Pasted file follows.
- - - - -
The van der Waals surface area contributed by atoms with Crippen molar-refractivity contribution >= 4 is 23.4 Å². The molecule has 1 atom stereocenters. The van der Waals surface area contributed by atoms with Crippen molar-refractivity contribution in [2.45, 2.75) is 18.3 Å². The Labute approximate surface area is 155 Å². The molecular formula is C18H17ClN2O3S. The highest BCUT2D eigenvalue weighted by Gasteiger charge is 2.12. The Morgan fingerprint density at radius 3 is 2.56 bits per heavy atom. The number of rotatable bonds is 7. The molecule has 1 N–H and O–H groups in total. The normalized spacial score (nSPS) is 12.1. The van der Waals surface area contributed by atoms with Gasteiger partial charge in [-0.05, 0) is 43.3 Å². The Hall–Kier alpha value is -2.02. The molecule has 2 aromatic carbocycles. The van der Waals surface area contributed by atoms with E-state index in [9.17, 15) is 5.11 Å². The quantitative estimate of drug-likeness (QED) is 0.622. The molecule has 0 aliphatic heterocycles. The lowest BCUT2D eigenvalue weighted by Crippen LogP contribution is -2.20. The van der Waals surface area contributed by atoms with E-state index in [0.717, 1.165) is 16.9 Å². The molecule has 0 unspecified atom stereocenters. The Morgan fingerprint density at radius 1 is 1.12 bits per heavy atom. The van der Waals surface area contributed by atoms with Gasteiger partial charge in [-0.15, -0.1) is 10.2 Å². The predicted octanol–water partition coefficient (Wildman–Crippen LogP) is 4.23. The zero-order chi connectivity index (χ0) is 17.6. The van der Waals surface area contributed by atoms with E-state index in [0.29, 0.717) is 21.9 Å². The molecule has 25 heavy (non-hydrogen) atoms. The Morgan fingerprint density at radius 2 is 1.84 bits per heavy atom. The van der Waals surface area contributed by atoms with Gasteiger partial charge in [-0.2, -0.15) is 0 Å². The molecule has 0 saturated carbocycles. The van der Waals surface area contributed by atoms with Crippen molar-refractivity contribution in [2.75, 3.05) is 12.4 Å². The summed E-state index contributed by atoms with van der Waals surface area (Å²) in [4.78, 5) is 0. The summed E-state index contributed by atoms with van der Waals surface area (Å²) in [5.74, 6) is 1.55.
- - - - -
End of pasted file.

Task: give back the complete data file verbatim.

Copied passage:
The van der Waals surface area contributed by atoms with Crippen molar-refractivity contribution >= 4 is 23.4 Å². The molecule has 1 atom stereocenters. The van der Waals surface area contributed by atoms with Crippen molar-refractivity contribution in [2.45, 2.75) is 18.3 Å². The Labute approximate surface area is 155 Å². The molecular formula is C18H17ClN2O3S. The highest BCUT2D eigenvalue weighted by Gasteiger charge is 2.12. The Morgan fingerprint density at radius 3 is 2.56 bits per heavy atom. The number of rotatable bonds is 7. The molecule has 1 N–H and O–H groups in total. The normalized spacial score (nSPS) is 12.1. The van der Waals surface area contributed by atoms with Gasteiger partial charge in [-0.05, 0) is 43.3 Å². The Hall–Kier alpha value is -2.02. The molecule has 2 aromatic carbocycles. The van der Waals surface area contributed by atoms with E-state index in [9.17, 15) is 5.11 Å². The quantitative estimate of drug-likeness (QED) is 0.622. The molecule has 0 aliphatic heterocycles. The lowest BCUT2D eigenvalue weighted by Crippen LogP contribution is -2.20. The van der Waals surface area contributed by atoms with E-state index in [0.717, 1.165) is 16.9 Å². The molecule has 0 unspecified atom stereocenters. The Morgan fingerprint density at radius 1 is 1.12 bits per heavy atom. The van der Waals surface area contributed by atoms with Gasteiger partial charge in [-0.15, -0.1) is 10.2 Å². The predicted octanol–water partition coefficient (Wildman–Crippen LogP) is 4.23. The zero-order chi connectivity index (χ0) is 17.6. The van der Waals surface area contributed by atoms with E-state index in [0.29, 0.717) is 21.9 Å². The molecule has 25 heavy (non-hydrogen) atoms. The Morgan fingerprint density at radius 2 is 1.84 bits per heavy atom. The van der Waals surface area contributed by atoms with Gasteiger partial charge in [-0.2, -0.15) is 0 Å². The molecule has 0 saturated carbocycles. The van der Waals surface area contributed by atoms with Crippen molar-refractivity contribution in [2.75, 3.05) is 12.4 Å². The summed E-state index contributed by atoms with van der Waals surface area (Å²) in [4.78, 5) is 0. The summed E-state index contributed by atoms with van der Waals surface area (Å²) in [5.74, 6) is 1.55.